Moreover, for an one dimensional dipole, in the experimental configuration described in Figure 2.5(a), if the dipole is orientated at Θ = 90o, the degree of polarization δ can reach nearly 100% whileδ of the emission from a two dimensional dipole maximizes around 80%. The emission from two incoherent dipoles is always less polarized than the one from a single linear dipole for the same dipolar orientation. For both cases, since we collect the signals from each the possible directions within the objective0s numerical aperture, the maximum polarization achievable for the whole beam can never reach 100%.

In conclusion, thanks to the polarimetric measurements, if the dipolar dimensionality is known, we could extract the polar angle Θ and the azimuthal angle Φ of the emitting dipole from the detected intensity curves, leading to the determination of the dipolar orientation.

0 0..2 0..4 0..6 0..8 1 1..2 1..4 1..6

FIGURE 2.5: (a) Schematic of the experimental configuration corresponding to interface case (ii): an individual emitter sandwiched between a 50 nm SiO2 covered gold substrate and a 50 nm PMMA layer, observed by an oil objective withN A= 1.4. (b) The corresponding calculated relation between the degree of polarisation δ and the dipolar orientation (the polar angle Θ).

2.1.4 Effect of a phase retardation induced by the setup

0

s optical elements

Our above theoretical modelling has been developed under ideal conditions without con-sidering any additional polarization effects which may be introduced by the optical elements of the measurement setup. However, the non-ideal nature of a realistic experimental setup definitely affects its accuracy for characterizing the polarization state of the transmitted light.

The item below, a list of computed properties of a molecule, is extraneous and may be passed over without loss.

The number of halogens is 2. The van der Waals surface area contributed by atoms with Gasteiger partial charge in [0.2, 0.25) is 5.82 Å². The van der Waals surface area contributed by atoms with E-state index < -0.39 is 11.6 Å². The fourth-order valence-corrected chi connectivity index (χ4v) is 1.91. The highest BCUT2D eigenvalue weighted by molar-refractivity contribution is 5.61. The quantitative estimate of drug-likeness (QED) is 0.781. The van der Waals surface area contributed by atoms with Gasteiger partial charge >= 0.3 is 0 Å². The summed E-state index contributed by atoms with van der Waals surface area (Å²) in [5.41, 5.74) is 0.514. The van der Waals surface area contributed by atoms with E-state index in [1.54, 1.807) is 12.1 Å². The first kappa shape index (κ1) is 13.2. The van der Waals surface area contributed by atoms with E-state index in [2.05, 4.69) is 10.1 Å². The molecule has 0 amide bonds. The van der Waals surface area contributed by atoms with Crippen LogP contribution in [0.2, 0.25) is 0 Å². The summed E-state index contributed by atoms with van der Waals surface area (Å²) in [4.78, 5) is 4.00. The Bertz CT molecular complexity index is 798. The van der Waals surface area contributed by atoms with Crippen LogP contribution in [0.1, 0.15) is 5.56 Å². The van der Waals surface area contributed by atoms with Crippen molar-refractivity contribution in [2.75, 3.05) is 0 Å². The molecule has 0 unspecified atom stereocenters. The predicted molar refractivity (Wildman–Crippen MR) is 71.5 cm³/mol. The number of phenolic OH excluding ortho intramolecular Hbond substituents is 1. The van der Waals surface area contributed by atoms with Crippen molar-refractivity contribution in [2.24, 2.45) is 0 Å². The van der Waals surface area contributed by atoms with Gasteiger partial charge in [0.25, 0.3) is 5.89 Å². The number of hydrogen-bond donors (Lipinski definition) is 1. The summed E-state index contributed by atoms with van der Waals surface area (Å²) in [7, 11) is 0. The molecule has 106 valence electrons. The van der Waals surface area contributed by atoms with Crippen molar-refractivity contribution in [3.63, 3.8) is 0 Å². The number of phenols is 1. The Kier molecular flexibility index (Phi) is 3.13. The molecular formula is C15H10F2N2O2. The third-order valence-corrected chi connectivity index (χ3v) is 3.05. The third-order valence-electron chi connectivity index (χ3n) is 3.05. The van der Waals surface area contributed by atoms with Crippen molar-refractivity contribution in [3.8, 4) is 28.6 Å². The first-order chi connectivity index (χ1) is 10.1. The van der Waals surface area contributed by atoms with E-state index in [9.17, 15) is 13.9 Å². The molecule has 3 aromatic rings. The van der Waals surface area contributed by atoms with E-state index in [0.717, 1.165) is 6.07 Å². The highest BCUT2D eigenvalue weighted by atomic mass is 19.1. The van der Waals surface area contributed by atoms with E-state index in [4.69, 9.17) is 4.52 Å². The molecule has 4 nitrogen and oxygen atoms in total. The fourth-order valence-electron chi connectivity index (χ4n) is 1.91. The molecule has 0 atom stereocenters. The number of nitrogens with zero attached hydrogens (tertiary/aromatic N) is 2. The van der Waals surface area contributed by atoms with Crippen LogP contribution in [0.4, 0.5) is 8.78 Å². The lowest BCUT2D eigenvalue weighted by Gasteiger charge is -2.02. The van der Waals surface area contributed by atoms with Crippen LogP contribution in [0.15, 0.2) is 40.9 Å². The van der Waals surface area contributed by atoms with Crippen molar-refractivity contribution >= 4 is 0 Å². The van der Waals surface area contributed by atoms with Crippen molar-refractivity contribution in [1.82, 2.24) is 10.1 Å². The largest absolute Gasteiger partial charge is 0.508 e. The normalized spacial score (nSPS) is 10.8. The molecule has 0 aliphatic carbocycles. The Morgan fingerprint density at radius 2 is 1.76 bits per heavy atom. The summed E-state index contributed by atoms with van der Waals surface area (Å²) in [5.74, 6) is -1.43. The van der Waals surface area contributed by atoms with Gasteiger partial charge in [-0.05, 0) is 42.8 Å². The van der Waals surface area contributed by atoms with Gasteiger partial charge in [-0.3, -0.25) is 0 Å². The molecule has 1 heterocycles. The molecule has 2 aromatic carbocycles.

For instance, due to the birefringence of the setup, the outgoing polarization has been shifted by a phase retardation ψ compared to the incident one.

As discussed before in Figure 2.3(b), in the reference coordinates with z axis along the direction of propagation whereas thex and y axes correspond to the proper axes of the micro-scope, the polarization orientation of an emitting dipole is determined by the azimuthal angle Φ with respect to x axis and the polar angle Θ with respect to z axis. When the polarizer is rotated in the xy plane by an angle β, our model (which does not consider any polarizing effect induced by optical elements) gives a value of the ’so-called’ actual azimuthal angle Φ =β. Therefore, the measured value Φmes which is extracted from the experimental data obtained by the realistic measurement setup having a phase retardation of ψ will be different from the actual value Φ which corresponds to the dipolar orientation. We can prove (see Appendix) that the actual azimuthal angle Φ of the dipole is related to the measured value Φmes by :

tan2Φ = tanmes

cosψ (2.5)

It is mentioned above that there is a theoretical relationship between the degree of polar-izationδ and the dipole0s polar angle Θ. Therefore, we could extract the polar angle Θ from δ, as described in Figure 2.5(b). We also define δmes as the degree of polarization measured from the experiments by the realistic setup with a retardation ofψ. It is related to δ(Θ), the actual degree of polarization of the emission from the dipole (the actual value we would obtain with a setup without any retardation effect), by the following equation :